(Bloomberg)

Taiwan Semiconductor Manufacturing Co.’s introduction of a new chipmaking technology was a huge boost to the company amid a weakening global environment.

It’s 7-nanometer node, which measures the size of connections inside a chip, accounted for 11 percent of revenue during the third quarter, from zero in the previous three months.

That works out at around $934 million, surpassing revenue from its previous-generation 10-nanometer technology. In fact, 10-nanometer revenue dropped by half, indicating some cannibalization.

Uptake for 7-nanometer is faster than for previous chipmaking processes, CEO C.C. Wei told investors Thursday. That node will account for 20 percent of revenue this quarter, according to CFO Lora Ho. One downside is to profitability, as the high costs of a new manufacturing technology generally hit gross margin.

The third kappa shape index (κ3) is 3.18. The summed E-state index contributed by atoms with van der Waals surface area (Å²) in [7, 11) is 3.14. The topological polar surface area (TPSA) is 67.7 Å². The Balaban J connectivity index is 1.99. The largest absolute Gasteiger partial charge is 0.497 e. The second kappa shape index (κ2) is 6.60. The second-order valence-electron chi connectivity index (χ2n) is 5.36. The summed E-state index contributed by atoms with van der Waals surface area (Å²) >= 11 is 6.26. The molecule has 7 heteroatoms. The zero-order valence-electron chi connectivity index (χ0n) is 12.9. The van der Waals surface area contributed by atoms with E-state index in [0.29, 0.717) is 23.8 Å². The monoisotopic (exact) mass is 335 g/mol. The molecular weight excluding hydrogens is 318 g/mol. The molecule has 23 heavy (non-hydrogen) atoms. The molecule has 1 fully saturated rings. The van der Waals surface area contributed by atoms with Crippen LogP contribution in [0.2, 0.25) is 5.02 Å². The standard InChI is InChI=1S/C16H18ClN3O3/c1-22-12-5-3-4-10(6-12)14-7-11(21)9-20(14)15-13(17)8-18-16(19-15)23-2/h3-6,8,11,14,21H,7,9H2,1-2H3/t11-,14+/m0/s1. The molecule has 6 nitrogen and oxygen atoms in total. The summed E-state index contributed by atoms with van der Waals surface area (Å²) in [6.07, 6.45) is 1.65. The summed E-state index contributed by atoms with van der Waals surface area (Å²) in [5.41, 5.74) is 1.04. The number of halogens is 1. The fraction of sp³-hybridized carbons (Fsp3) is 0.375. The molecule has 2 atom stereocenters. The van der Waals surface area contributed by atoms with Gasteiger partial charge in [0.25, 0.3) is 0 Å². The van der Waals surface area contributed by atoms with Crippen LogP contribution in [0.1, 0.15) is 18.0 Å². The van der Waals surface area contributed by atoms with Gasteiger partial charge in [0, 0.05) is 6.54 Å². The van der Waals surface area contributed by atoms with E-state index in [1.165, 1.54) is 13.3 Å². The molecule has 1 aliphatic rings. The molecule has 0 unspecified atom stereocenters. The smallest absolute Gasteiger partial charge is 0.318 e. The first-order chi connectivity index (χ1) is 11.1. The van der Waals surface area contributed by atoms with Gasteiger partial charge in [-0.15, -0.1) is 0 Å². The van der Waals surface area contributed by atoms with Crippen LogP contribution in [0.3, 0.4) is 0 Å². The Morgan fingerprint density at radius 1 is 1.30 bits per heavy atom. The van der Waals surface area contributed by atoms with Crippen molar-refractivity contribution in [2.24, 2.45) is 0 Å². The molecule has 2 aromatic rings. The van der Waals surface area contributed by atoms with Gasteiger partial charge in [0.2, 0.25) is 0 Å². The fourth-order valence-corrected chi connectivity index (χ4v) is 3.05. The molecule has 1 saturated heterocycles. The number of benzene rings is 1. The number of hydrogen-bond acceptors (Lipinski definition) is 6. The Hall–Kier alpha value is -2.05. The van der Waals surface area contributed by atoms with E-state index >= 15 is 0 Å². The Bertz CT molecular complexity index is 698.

TSMC doesn’t like to talk about clients, but Apple Inc. is a primary customer. Other names include Qualcomm Inc., with the Taiwanese chipmaker pointing to demand for new smartphones as a key driver.

This quick adoption of its newer technology lends support to TSMC’s strategy of spending big to remain at the bleeding edge, even when that means annual capex budgets surpass $10 billion. But investors will also need to brace for a bit of margin pain.


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Tim Culpan is a Bloomberg Opinion columnist covering technology. He previously covered technology for Bloomberg News.

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